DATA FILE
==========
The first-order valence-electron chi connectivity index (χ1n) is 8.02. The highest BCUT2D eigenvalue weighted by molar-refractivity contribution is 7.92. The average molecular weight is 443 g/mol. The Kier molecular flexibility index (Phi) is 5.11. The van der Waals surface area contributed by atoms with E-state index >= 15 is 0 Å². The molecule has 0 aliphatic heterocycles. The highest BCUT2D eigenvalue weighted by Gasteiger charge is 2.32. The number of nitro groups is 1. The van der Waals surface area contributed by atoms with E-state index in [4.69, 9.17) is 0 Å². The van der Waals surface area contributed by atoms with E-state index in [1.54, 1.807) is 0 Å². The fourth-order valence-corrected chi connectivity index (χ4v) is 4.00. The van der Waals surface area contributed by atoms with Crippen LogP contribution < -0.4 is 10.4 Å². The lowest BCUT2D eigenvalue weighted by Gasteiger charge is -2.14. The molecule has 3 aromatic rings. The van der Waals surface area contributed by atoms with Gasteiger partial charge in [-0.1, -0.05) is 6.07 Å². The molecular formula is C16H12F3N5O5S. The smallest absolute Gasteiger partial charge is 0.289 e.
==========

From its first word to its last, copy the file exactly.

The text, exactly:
The first-order valence-electron chi connectivity index (χ1n) is 8.02. The highest BCUT2D eigenvalue weighted by molar-refractivity contribution is 7.92. The average molecular weight is 443 g/mol. The Kier molecular flexibility index (Phi) is 5.11. The van der Waals surface area contributed by atoms with E-state index >= 15 is 0 Å². The molecule has 0 aliphatic heterocycles. The highest BCUT2D eigenvalue weighted by Gasteiger charge is 2.32. The number of nitro groups is 1. The van der Waals surface area contributed by atoms with E-state index in [4.69, 9.17) is 0 Å². The van der Waals surface area contributed by atoms with E-state index in [1.54, 1.807) is 0 Å². The fourth-order valence-corrected chi connectivity index (χ4v) is 4.00. The van der Waals surface area contributed by atoms with Crippen LogP contribution < -0.4 is 10.4 Å². The lowest BCUT2D eigenvalue weighted by Gasteiger charge is -2.14. The molecule has 3 aromatic rings. The van der Waals surface area contributed by atoms with Gasteiger partial charge in [-0.1, -0.05) is 6.07 Å². The molecular formula is C16H12F3N5O5S. The smallest absolute Gasteiger partial charge is 0.289 e.